Food Additive Sodium CarboxymethylCellulose

Food Additive Sodium CarboxymethylCellulose

Food Additive Sodium CarboxymethylCellulose

Sodium carboxymethyl cellulose (sodium carboxyme thyl cellulose, CMC), is a carboxymethylated derivative of cellulose, also known as cellulose gum, is the most important ionic cellulose gum.

CMC is usually an anionic polymer compound prepared by reacting natural cellulose with caustic alkali and monochloroacetic acid. The molecular weight of the compound varies from several thousand to one million.

CMC belongs to the modification of natural cellulose, and the Food and Agriculture Organization of the United Nations (FAO) and the World Health Organization (WHO) have officially called it "modified cellulose". The synthesis method of sodium carboxymethyl cellulose was invented by German E. Jansen in 1918, and it was patented in 1921 and became known to the world, and then it was commercialized in Europe.

At that time, CMC was only used as a colloid and binder for crude products. From 1936 to 1941, the research on the industrial application of sodium carboxymethylcellulose was quite active, and several inspiring patents were published. During World War II, Germany used CMC in synthetic detergents as an anti-redeposition agent. And as a substitute for some natural gums (such as gelatin, gum arabic), the CMC industry has been greatly developed.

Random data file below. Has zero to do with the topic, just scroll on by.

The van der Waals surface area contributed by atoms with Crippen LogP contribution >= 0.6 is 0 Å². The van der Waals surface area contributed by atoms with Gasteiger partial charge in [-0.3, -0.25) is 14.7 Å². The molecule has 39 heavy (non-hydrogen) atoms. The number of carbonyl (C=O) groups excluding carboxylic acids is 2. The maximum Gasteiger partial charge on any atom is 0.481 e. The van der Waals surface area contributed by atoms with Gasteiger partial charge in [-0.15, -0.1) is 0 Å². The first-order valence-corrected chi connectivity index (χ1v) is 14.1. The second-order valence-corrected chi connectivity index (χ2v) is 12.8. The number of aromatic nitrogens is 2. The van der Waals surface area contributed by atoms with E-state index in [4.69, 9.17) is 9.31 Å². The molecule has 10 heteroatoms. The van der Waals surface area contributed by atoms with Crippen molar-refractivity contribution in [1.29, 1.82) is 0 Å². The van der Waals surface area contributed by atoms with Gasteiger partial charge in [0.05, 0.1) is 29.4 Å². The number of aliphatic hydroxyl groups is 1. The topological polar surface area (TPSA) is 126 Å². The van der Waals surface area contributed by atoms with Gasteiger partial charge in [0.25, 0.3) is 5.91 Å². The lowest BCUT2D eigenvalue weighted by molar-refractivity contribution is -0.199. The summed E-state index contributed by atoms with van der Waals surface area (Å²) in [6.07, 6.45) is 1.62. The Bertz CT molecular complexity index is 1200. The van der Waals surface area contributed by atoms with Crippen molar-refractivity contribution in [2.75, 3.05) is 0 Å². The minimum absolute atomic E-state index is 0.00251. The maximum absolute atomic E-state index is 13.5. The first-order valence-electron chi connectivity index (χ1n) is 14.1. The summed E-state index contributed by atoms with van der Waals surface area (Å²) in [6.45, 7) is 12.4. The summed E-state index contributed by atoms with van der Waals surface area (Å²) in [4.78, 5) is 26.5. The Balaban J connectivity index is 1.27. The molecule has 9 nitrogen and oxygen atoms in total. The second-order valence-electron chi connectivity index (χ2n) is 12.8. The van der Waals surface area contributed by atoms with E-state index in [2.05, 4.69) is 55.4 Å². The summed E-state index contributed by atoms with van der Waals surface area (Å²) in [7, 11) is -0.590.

CMC is widely used in petroleum, geological , daily chemical, food, pharmaceutical and other industries, known as "industrial monosodium glutamate".

01 Structural Properties of CMC

CMC is a white or light yellow powder, granular or fibrous solid. It is a macromolecular chemical substance that can absorb water and swell. When it swells in water, it can form a transparent viscous glue. The pH of the aqueous suspension is 6.5-8.5. The substance is insoluble in organic solvents such as ethanol, ether, acetone and chloroform.

Solid CMC is relatively stable to light and room temperature, and can be stored for a long time in a dry environment. CMC is a kind of cellulose ether, usually made of short cotton linters (cellulose content up to 98%) or wood pulp, treated with sodium hydroxide and then reacted with sodium monochloroacetate, the molecular weight of the compound is 6400 (± 1000). There are usually two preparation methods: water-coal method and solvent method. There are also other plant fibers used to prepare CMC.

02 Features and Applications

CMC is not only a good emulsification stabilizer and thickener in food applications, but also has excellent freezing and melting stability, and can improve the flavor of the product and prolong the storage time.

In 1974, the Food and Agriculture Organization of the United Nations (FAO) and the World Health Organization (WHO) approved the use of pure CMC in food after rigorous biological and toxicological research and tests. The safe intake (ADI) of the international standard is 25mg/ kg body weight/day.

2.1 Thickening and emulsification stability